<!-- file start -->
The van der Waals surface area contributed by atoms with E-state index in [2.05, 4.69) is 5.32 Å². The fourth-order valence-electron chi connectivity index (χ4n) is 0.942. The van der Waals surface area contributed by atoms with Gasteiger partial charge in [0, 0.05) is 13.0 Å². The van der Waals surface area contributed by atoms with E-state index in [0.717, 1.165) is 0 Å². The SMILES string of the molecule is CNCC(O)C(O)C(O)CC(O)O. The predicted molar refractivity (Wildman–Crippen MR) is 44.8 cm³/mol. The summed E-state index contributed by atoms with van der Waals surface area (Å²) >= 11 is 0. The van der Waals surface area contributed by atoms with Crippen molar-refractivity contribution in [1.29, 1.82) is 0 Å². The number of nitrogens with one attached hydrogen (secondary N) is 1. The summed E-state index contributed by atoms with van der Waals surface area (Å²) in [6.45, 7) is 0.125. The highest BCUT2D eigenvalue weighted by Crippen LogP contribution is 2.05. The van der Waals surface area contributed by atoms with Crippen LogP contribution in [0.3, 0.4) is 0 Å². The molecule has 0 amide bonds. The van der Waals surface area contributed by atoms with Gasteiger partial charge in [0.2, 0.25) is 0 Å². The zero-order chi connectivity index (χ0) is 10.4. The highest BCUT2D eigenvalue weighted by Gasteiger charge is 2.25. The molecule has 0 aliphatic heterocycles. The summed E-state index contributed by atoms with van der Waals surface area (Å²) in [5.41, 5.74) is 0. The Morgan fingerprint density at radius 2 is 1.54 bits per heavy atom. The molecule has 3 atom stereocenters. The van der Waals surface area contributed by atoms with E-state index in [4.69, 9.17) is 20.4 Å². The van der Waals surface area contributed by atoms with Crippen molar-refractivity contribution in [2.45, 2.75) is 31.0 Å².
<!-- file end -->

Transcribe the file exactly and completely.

The van der Waals surface area contributed by atoms with E-state index in [2.05, 4.69) is 5.32 Å². The fourth-order valence-electron chi connectivity index (χ4n) is 0.942. The van der Waals surface area contributed by atoms with Gasteiger partial charge in [0, 0.05) is 13.0 Å². The van der Waals surface area contributed by atoms with E-state index in [0.717, 1.165) is 0 Å². The SMILES string of the molecule is CNCC(O)C(O)C(O)CC(O)O. The predicted molar refractivity (Wildman–Crippen MR) is 44.8 cm³/mol. The summed E-state index contributed by atoms with van der Waals surface area (Å²) >= 11 is 0. The van der Waals surface area contributed by atoms with Crippen molar-refractivity contribution in [1.29, 1.82) is 0 Å². The number of nitrogens with one attached hydrogen (secondary N) is 1. The summed E-state index contributed by atoms with van der Waals surface area (Å²) in [6.45, 7) is 0.125. The highest BCUT2D eigenvalue weighted by Crippen LogP contribution is 2.05. The van der Waals surface area contributed by atoms with Crippen LogP contribution in [0.3, 0.4) is 0 Å². The molecule has 0 amide bonds. The van der Waals surface area contributed by atoms with Gasteiger partial charge in [0.2, 0.25) is 0 Å². The zero-order chi connectivity index (χ0) is 10.4. The highest BCUT2D eigenvalue weighted by Gasteiger charge is 2.25. The molecule has 0 aliphatic heterocycles. The summed E-state index contributed by atoms with van der Waals surface area (Å²) in [5.41, 5.74) is 0. The Morgan fingerprint density at radius 2 is 1.54 bits per heavy atom. The molecule has 3 atom stereocenters. The van der Waals surface area contributed by atoms with E-state index in [4.69, 9.17) is 20.4 Å². The van der Waals surface area contributed by atoms with Crippen molar-refractivity contribution in [2.45, 2.75) is 31.0 Å².